April 27, 2013
The Saint Leo University community hosted three commencement ceremonies at University Campus Friday, April 26, and Saturday, April 27, welcoming more than 1,120 new alumni.
The ceremonies are the first among the 17 that have been scheduled for 2013 to honor graduates in the many locations where Saint Leo offers classes. At all the ceremonies, the university is paying special attention to the university’s 40-year anniversary of providing educational services to the military. University President Arthur F. Kirk, Jr., noted that in the past academic year, more than 5,000 servicemembers and more than 5,200 veterans were enrolled in Saint Leo courses.
The three commencement programs, all held in the Marion Bowman Activities Center, illustrate the diversity of options open to Saint Leo students.
The Friday evening ceremony honored new bachelor’s degree recipients, all adult learners who completed their studies either through the Center for Online Learning, or through an Education Center, including the Adult Education Center at University Campus, where students take classes on weekends and evenings. The Saturday morning ceremony honored those who attained graduate degrees, including the first recipient of the new Masters of Accounting degree, Kristen Maynard. The afternoon event was a celebration for those who earned bachelor’s degrees at the traditional University Campus setting, mainly traditional-age undergraduates.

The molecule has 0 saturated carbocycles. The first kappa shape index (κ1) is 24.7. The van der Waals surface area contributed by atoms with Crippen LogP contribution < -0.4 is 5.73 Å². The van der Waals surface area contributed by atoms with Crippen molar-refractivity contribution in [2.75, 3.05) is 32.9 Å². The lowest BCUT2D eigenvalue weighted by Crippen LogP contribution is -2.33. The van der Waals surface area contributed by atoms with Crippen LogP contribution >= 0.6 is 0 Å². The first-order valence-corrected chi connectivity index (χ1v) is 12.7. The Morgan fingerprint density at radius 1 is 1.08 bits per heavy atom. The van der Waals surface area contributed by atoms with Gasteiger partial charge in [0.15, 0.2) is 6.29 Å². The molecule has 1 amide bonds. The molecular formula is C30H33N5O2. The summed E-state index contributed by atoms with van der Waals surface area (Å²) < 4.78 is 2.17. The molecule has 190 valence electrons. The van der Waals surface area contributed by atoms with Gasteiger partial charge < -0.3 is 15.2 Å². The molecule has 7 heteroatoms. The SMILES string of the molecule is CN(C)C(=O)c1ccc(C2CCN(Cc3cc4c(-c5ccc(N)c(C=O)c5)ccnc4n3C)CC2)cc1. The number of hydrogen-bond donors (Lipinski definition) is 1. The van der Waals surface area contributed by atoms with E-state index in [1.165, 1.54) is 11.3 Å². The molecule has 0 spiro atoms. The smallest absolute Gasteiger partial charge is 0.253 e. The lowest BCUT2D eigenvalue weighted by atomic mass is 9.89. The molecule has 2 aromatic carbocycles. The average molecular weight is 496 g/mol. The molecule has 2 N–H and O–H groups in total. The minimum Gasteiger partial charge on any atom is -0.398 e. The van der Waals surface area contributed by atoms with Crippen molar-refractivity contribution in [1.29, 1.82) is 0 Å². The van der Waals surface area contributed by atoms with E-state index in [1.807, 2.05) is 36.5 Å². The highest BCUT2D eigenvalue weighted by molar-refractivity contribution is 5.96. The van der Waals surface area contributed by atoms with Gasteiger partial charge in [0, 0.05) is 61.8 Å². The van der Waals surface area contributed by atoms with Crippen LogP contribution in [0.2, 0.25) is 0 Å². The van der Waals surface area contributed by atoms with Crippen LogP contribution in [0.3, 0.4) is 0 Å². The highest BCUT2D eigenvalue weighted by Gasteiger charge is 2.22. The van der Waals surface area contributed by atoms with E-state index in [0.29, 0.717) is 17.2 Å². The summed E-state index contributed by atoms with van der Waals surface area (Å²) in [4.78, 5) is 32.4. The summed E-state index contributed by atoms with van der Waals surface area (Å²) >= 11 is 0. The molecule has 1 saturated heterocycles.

All degree holders share the some common bonds of having attended an institution stressing six core values—excellence, respect, personal development, community, integrity, and responsible stewardship¬—to prepare them for socially responsible leadership.
Highlights of Individual Ceremonies
Graduates heard a lively talk from guest commencement speaker Dr. Jeff Borden, who is vice president of instruction and academic strategy at Pearson, one of the world’s major suppliers of educational materials. As so many of the graduates in the audience attained their degrees through online studies, Dr. Borden advised they are particularly well-suited to a work world increasingly reliant upon digital communication. More than 50 percent of the communication that occurs in the workplace is not face-to-face, he said. “You have a tremendous leg up,” he said. (Read stories of individual online graduates here.)
In another highlight, online alumnus and Board of Trustees Chairman Donald R. Tapia ’05, M.B.A. ’07, was awarded the Father Marion Bowman Distinguished Service Medal, named for one of the most significant individuals in Saint Leo’s history. (The activities center bears Father Bowman’s name.) The award had been given only six times previously, as it is meant to honor extraordinary and sustained commitment. Mr. Tapia has gone beyond the generous leadership in fundraising and philanthropy that resulted in the naming of Saint Leo’s business school after him. He has continued to be an active, highly engaged trustee, a mentor to the young men of the Tau Kappa Epsilon (TKE) fraternity, and a role model for those who pursue higher education in adulthood. “I hope you will go back and get your master’s degrees,” Mr. Tapia said to the new graduates.